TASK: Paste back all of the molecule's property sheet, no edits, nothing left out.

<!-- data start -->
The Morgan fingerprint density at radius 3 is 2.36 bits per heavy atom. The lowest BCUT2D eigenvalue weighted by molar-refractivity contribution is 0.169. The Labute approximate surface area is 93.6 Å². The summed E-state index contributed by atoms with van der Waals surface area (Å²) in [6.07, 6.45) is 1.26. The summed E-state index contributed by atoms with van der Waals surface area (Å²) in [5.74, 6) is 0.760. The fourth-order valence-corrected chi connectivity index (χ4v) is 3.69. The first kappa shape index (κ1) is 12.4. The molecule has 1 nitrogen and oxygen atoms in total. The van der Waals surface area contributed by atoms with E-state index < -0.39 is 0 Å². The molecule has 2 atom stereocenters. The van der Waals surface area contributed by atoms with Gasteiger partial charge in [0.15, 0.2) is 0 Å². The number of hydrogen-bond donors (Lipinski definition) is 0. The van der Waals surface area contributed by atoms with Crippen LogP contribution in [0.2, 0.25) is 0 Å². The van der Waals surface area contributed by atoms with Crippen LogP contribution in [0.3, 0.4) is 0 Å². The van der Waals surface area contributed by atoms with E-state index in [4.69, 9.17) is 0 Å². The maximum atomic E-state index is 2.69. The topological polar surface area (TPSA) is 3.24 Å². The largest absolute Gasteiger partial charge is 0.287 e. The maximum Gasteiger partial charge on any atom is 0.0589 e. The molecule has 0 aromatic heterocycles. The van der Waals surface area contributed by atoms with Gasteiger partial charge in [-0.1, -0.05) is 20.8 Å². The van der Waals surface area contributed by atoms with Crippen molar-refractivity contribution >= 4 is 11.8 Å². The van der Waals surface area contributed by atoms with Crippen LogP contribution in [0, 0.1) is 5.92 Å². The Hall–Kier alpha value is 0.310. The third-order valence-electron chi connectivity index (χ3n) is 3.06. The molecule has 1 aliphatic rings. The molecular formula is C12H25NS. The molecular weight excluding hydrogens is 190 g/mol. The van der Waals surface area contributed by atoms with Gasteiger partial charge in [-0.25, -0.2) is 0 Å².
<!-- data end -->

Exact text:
The Morgan fingerprint density at radius 3 is 2.36 bits per heavy atom. The lowest BCUT2D eigenvalue weighted by molar-refractivity contribution is 0.169. The Labute approximate surface area is 93.6 Å². The summed E-state index contributed by atoms with van der Waals surface area (Å²) in [6.07, 6.45) is 1.26. The summed E-state index contributed by atoms with van der Waals surface area (Å²) in [5.74, 6) is 0.760. The fourth-order valence-corrected chi connectivity index (χ4v) is 3.69. The first kappa shape index (κ1) is 12.4. The molecule has 1 nitrogen and oxygen atoms in total. The van der Waals surface area contributed by atoms with E-state index < -0.39 is 0 Å². The molecule has 2 atom stereocenters. The van der Waals surface area contributed by atoms with Gasteiger partial charge in [0.15, 0.2) is 0 Å². The number of hydrogen-bond donors (Lipinski definition) is 0. The van der Waals surface area contributed by atoms with Crippen LogP contribution in [0.2, 0.25) is 0 Å². The van der Waals surface area contributed by atoms with Crippen LogP contribution in [0.3, 0.4) is 0 Å². The van der Waals surface area contributed by atoms with E-state index in [4.69, 9.17) is 0 Å². The maximum atomic E-state index is 2.69. The topological polar surface area (TPSA) is 3.24 Å². The largest absolute Gasteiger partial charge is 0.287 e. The maximum Gasteiger partial charge on any atom is 0.0589 e. The molecule has 0 aromatic heterocycles. The van der Waals surface area contributed by atoms with Gasteiger partial charge in [-0.1, -0.05) is 20.8 Å². The van der Waals surface area contributed by atoms with Crippen molar-refractivity contribution >= 4 is 11.8 Å². The van der Waals surface area contributed by atoms with Crippen LogP contribution in [0, 0.1) is 5.92 Å². The Hall–Kier alpha value is 0.310. The third-order valence-electron chi connectivity index (χ3n) is 3.06. The molecule has 1 aliphatic rings. The molecular formula is C12H25NS. The molecular weight excluding hydrogens is 190 g/mol. The van der Waals surface area contributed by atoms with Gasteiger partial charge in [-0.25, -0.2) is 0 Å².